The income you receive from disposing of cryptocurrency may be considered business income or a capital gain. The tax treatment differs depending on how the income is classified. Whether the income should be classified as business income or capital gains is a determination based on the facts of your specific situation.
If you are considered to be in the business of trading cryptocurrency, the cryptocurrency will be held as inventory and 100% of the income is taxable. You may also deduct the associated expenses incurred to earn that income.
With capital gains treatment, only 50% of the income earned is taxable. The capital gain is calculated as your net proceeds of disposition minus the adjusted cost base.
There are multiple factors the CRA looks at to determine whether your income is a result of a business or capital. This is not a one size fits all approach, an analysis should be conducted by a CPA for each individual's situation. However, the CRA indicates that some of the key areas to consider when determining whether your crypto activities will be considered a business activity are:
*● You carry on activity for commercial reasons and in a commercially viable way;*
*● You undertake activities in a business like manner, which might include preparing a business plan and acquiring capital assets or inventory;*
*● You promote a product or service;*
*● You show that you intend to make a profit, even if you are unlikely to do so in the short term.*
The CRA also notes that taxpayers may review the CRA’s general guidelines for security transactions when evaluating whether income from cryptocurrencies should be classified as business income or capital gains. The CRA cautions that cryptocurrencies are not Canadian securities under the income tax act, however, the guidelines may still be helpful to determine if an individual is a trader in cryptocurrencies that earns business income. Please see the 8 factors in paragraph 11 of CRA page "[IT479R ARCHIVED - Transactions in securities](https://www.canada.ca/en/revenue-agency/services/forms-publications/publications/it479r/archived-transactions-securities.html)".
Generally, if you are buying cryptocurrency with the intention to invest and you trade infrequently, there may be a strong case to classify any income earned as capital gains for tax purposes. However, if you are actively trading cryptocurrency the CRA may deem you to be carrying on a business and income earned will be taxed accordingly. This can be a complex analysis with many variables to keep in mind.
According to the CRA, cryptocurrency mining is explained as follows:
*“Mining involves using specialized computers to solve complicated mathematical problems which confirm cryptocurrency transactions. Miners will include cryptocurrency transactions into blocks, and try to guess a number that will create a valid block. A valid block is accepted by the corresponding cryptocurrency’s network and becomes part of a public ledger, known as a blockchain. When a miner successfully creates a valid block, they will receive two payments in a single payment amount. One payment represents the creation of new cryptocurrency on the network and the other payment represents the fees from transactions included in the newly validated block. Those who perform the mining processes are paid in the cryptocurrency that they are validating.”*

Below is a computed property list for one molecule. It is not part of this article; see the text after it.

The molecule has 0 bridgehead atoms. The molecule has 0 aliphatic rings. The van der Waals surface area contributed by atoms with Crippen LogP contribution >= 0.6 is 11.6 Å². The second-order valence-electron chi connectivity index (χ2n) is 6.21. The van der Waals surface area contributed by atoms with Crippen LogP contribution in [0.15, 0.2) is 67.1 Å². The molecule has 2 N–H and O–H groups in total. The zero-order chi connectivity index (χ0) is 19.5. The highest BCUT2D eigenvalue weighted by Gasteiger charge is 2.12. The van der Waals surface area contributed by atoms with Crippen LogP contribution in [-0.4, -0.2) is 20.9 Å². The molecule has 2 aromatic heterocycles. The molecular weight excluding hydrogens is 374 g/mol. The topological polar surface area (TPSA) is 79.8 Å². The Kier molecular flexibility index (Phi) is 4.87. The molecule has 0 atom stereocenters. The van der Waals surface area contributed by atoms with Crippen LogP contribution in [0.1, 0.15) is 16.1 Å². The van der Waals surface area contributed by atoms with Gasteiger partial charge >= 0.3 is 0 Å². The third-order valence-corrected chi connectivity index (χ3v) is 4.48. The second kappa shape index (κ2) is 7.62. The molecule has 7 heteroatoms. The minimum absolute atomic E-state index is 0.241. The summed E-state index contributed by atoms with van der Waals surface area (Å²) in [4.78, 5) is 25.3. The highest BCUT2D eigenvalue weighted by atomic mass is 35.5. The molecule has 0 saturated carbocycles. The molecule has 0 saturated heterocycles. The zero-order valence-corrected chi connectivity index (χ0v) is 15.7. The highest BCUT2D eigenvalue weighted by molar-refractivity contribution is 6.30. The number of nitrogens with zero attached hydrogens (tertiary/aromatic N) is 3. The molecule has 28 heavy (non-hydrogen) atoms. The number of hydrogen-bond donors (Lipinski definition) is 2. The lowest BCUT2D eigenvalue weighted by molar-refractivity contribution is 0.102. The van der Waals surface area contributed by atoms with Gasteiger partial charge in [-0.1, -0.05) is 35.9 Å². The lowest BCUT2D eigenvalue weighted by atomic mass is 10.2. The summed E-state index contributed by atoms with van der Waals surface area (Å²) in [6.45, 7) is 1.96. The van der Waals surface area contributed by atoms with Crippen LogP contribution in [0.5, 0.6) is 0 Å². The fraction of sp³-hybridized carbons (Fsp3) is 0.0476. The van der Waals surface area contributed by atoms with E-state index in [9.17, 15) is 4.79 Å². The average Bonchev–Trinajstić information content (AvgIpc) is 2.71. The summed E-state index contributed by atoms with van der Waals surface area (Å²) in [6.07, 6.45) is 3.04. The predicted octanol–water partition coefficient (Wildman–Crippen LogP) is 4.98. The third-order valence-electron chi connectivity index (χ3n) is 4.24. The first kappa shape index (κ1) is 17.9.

The tax treatment of cryptocurrency mining differs depending on the circumstances. The CRA will either view mining activities as a business or as a hobby, the appropriate tax treatment depends on this classification.
If you are mining cryptocurrency with the intention to make a profit, the activities may be considered a cryptocurrency mining business. Therefore, the cryptocurrency you receive from mining will be taxed as business income. However, you will be entitled to a corresponding deduction for the expenses associated with your cryptocurrency mining activities. Examples of expenses may include computer hardware, rent, electricity, internet, etc. CRA has provided limited guidance in regard to the timing of recognizing revenue from cryptocurrency mining, however, CRA stated in [technical interpretation 2018-0776661I7 dated August 8, 2019](https://taxinterpretations.com/cra/severed-letters/2018-0776661i7):
*“In our view, Bitcoin received by a miner to validate transactions is consideration for services rendered by the miner. Where a taxpayer is in the business of Bitcoin mining, the Bitcoin received must be included in the taxpayer’s income at the time it is earned under section 3 and section 9 of the Income Tax Act.”*
The timing of when to recognize revenue and expenses can be complicated, we recommend discussing your mining activities with a CPA firm to ensure the mining income is reported correctly.
I’m down with it being on your matrix server.
I’ve noticed with a few matrix rooms, that over say a year it gets 100 ppl. But bc there are only like 1 active user in the room at any given time, the room is dead. But if the room is just made and 50 users all join at the same time, the room thrives. So imo, hold off until we get have at least a handful of ppl who reply that they’ll join